Decorating in Italy – Asian Style: Adding Some Eastern Touches to Our Lake Como Home

When we moved to Lecco, we consolidated the contents of our household from Milan with Enrico’s parents’ stuff from their apartment in Rome (they were by then retired to a much smaller place on the seaside in Abruzzo).

In this way we acquired some beautiful furniture, fixtures, knick-knacks, and paintings – all lovely stuff, but… it wasn’t mine, and didn’t reflect anything about my life, nor even our life together.

I did have a few items to contribute, such as these paintings – the one on the left my mother commissioned for Rossella from Iowa artist Killy Beard, the one on the right Mom had done for me by a Thai artist many years before that.

Our ground-floor half bath also displays some of my Asian history (along with our collection of humor books, for those who like to read while enthroned).

There’s a Balinese mirror frame (from my stepmother, Ruth) and two Javanese shadow puppets (Samar, the dwarf protector of the city of Semarang, and Arjuna). Reflected in the mirror is a Kathakali dance mask I bought in India in 1980.

^ During my recent trip to India, at Dilli Haat I bought some leather shadow puppets, if I remember correctly they come from the central Indian state of Madhya Pradesh. The figures are (left to right) probably Sita, definitely Ganesh (who else?) and probably Lakshman.

But my favorite is this guy:

Ravana: there were several versions of him, but I couldn’t resist the shit-eatin’ grin on this one.

Finally, as you can see in the photo at the top of the page, I have hung outside a long string of Tibetan prayer flags that my classmate Teeran gave me for my birthday this year. I probably failed to observe the auspicious time and style for hanging them, but at least we are in the mountains!

post script: I later returned to Italy after a trip to the US (or maybe after I’d moved back to the US) to find  that Enrico had taken down the prayer flags. “The neighbors asked about them,” he said, “wondering if we were having a party.” Sigh.

5 thoughts on “Decorating in Italy – Asian Style: Adding Some Eastern Touches to Our Lake Como Home

  1. vangie

    Boy, do some of those pictures evoke memories! After returning from a work assignment in Sumatra, Indonesia in the early 80s, my house was full of batiks and other Sumatran goodies. I have a wayang (shadow) puppet similar to yours, though this one is a “bad guy” (I’ve forgotten his name) that was used morality skits for children.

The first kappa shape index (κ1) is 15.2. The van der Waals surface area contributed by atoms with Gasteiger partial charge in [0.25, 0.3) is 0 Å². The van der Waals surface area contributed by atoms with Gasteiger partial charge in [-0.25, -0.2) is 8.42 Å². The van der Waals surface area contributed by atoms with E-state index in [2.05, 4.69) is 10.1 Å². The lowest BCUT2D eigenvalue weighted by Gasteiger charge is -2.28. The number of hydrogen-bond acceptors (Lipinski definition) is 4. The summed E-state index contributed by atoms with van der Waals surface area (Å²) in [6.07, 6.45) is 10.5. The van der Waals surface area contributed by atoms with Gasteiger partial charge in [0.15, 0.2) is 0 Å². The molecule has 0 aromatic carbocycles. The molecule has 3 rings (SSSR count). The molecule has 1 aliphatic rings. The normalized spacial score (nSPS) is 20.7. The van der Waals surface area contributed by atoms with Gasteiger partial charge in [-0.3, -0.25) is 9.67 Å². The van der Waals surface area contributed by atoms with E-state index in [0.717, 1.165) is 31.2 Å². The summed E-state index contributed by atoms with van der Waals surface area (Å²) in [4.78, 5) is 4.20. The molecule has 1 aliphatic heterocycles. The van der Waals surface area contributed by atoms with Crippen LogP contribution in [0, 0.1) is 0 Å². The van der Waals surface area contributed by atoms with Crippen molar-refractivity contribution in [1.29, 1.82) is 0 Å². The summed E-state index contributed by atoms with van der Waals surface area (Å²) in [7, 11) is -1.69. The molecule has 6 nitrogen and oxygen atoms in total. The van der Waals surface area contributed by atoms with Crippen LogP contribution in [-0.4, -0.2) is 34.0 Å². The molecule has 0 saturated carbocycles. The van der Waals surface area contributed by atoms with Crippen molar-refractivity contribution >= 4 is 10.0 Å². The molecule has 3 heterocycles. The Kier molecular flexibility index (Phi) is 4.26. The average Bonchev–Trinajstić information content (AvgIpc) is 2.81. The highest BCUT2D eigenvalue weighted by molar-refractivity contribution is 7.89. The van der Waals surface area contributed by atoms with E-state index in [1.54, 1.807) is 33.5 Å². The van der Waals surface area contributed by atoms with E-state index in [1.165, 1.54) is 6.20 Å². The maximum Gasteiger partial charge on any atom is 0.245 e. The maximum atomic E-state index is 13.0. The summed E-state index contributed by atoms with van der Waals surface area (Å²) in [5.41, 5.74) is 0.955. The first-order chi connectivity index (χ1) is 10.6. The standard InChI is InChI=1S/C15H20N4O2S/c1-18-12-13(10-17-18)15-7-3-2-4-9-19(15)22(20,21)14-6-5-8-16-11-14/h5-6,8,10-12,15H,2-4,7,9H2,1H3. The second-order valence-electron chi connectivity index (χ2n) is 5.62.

Over the years, the batiks have been folded away one by one as I’ve “decorated them out”, but they gave me years of pleasure. Now, they’ve been replaced in certain rooms with a parrot theme, which fortunately includes live parrots. 🙂

  2. Judith in Umbria

    EVERYTHING in my house reflects my life. As a survivor of a 30 year career as a designer, I have told people forever that the character of their homes should reflect them, not me. I reserved that right for myself, too. Even the few things I have bought since arriving in Italy are part of that, because they were needed to squeeze me into a house with no flat walls and no closets.
    I’ve always loved those puppets, but love them better for someone with a history that relates to them, like you. On the other hand, true love would do for a reason, too.
    The one thing I don’t like about middle class Italian style is the ubiquitous white walls. It makes too much contrast and is only historically relevant from the 1700s on. I love instead the colors derived from local earth and of course that Mediterranean blue that comes from faded cheap green.

  3. webmaster

    I should have mentioned that the Javanese puppets have an even older history, though it’s unknown to us: we found them on top of a wardrobe when my parents moved into a rented house in Semarang.

    I should get you up here for a consult on what to do with some of our walls – I’m bored with white, but am not adventurous enough to know what else to do!

Leave a Reply

Your email address will not be published. Required fields are marked *